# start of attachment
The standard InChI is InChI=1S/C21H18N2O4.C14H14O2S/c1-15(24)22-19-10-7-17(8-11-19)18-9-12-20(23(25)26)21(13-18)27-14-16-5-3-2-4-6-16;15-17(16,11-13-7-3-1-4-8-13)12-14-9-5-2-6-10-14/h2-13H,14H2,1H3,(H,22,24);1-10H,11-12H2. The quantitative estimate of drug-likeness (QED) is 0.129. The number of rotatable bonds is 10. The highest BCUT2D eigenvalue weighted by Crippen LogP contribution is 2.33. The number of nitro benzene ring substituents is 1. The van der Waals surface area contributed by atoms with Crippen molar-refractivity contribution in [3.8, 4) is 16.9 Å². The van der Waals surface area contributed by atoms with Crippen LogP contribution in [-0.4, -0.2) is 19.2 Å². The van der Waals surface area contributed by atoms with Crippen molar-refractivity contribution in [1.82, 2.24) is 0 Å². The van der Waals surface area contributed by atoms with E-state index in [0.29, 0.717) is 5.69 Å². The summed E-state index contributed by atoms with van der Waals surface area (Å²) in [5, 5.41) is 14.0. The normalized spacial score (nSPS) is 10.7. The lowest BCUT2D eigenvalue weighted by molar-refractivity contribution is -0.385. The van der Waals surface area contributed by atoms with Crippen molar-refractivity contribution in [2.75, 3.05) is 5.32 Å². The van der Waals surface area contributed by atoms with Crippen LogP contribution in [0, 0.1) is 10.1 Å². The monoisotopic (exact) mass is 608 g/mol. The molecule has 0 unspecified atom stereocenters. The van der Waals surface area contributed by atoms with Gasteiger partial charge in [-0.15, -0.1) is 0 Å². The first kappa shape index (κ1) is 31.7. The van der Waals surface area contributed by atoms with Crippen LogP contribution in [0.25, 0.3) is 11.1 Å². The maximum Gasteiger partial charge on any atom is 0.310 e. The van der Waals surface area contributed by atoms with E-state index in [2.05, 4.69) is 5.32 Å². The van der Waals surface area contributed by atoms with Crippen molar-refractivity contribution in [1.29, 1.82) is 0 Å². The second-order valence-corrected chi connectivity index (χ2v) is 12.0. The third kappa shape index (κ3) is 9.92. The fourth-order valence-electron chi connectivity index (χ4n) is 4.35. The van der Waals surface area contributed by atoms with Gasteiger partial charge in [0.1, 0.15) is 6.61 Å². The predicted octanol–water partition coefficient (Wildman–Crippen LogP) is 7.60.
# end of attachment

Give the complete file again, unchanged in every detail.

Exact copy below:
The standard InChI is InChI=1S/C21H18N2O4.C14H14O2S/c1-15(24)22-19-10-7-17(8-11-19)18-9-12-20(23(25)26)21(13-18)27-14-16-5-3-2-4-6-16;15-17(16,11-13-7-3-1-4-8-13)12-14-9-5-2-6-10-14/h2-13H,14H2,1H3,(H,22,24);1-10H,11-12H2. The quantitative estimate of drug-likeness (QED) is 0.129. The number of rotatable bonds is 10. The highest BCUT2D eigenvalue weighted by Crippen LogP contribution is 2.33. The number of nitro benzene ring substituents is 1. The van der Waals surface area contributed by atoms with Crippen molar-refractivity contribution in [3.8, 4) is 16.9 Å². The van der Waals surface area contributed by atoms with Crippen LogP contribution in [-0.4, -0.2) is 19.2 Å². The van der Waals surface area contributed by atoms with Crippen molar-refractivity contribution in [1.82, 2.24) is 0 Å². The van der Waals surface area contributed by atoms with E-state index in [0.29, 0.717) is 5.69 Å². The summed E-state index contributed by atoms with van der Waals surface area (Å²) in [5, 5.41) is 14.0. The normalized spacial score (nSPS) is 10.7. The lowest BCUT2D eigenvalue weighted by molar-refractivity contribution is -0.385. The van der Waals surface area contributed by atoms with Crippen molar-refractivity contribution in [2.75, 3.05) is 5.32 Å². The van der Waals surface area contributed by atoms with Crippen LogP contribution in [0, 0.1) is 10.1 Å². The monoisotopic (exact) mass is 608 g/mol. The molecule has 0 unspecified atom stereocenters. The van der Waals surface area contributed by atoms with Gasteiger partial charge in [-0.15, -0.1) is 0 Å². The first kappa shape index (κ1) is 31.7. The van der Waals surface area contributed by atoms with Crippen LogP contribution in [0.25, 0.3) is 11.1 Å². The maximum Gasteiger partial charge on any atom is 0.310 e. The van der Waals surface area contributed by atoms with E-state index in [2.05, 4.69) is 5.32 Å². The van der Waals surface area contributed by atoms with Crippen molar-refractivity contribution in [1.29, 1.82) is 0 Å². The second-order valence-corrected chi connectivity index (χ2v) is 12.0. The third kappa shape index (κ3) is 9.92. The fourth-order valence-electron chi connectivity index (χ4n) is 4.35. The van der Waals surface area contributed by atoms with Gasteiger partial charge in [0.1, 0.15) is 6.61 Å². The predicted octanol–water partition coefficient (Wildman–Crippen LogP) is 7.60.